I am a spatial data scientist working at the intersection of remote sensing and ecology. Just as the carbon dioxide observations that form the Keeling Curve revolutionized the study of the global carbon cycle, free and open access to all Landsat imagery held by the USGS is fundamentally changing how the Landsat record is being used to study ecosystems and ecological dynamics. In my projects, I use time series of all high quality Landsat observations to map and monitor a variety of species, habitats, and drivers of change, with previous efforts focused on improved mapping of forest communities, annual monitoring of beaver activity, and detection of gypsy moth defoliation. My current research seeks to utilize dense time series of Landsat observations to characterize impacts of both invasive species and climate on ecosystem condition, with the goal of advancing our understanding of how various agents, processes and constraints influence both seasonal and long-term dynamics of landscapes in the Northeast.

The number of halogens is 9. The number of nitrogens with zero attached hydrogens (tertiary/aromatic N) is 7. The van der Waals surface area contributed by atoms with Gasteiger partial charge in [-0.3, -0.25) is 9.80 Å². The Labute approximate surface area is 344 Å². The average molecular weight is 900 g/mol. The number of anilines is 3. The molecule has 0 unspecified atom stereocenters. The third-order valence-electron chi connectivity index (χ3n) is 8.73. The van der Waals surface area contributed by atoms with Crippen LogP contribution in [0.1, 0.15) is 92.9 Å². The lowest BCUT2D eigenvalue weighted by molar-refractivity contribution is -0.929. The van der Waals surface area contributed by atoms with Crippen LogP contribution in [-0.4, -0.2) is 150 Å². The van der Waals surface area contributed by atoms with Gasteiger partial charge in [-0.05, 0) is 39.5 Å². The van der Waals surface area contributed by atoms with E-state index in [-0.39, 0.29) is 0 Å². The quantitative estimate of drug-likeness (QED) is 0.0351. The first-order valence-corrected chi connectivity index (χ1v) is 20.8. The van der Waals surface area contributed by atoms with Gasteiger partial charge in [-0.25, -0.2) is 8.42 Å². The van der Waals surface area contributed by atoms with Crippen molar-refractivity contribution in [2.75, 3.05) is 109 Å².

Pasquarella, V. J., Holden, C. E., Kaufman, L. and Woodcock, C. E. (2016), From imagery to ecology: leveraging time series of all available Landsat observations to map and monitor ecosystem state and dynamics. Remote Sens Ecol Conserv. doi:10.1002/rse2.24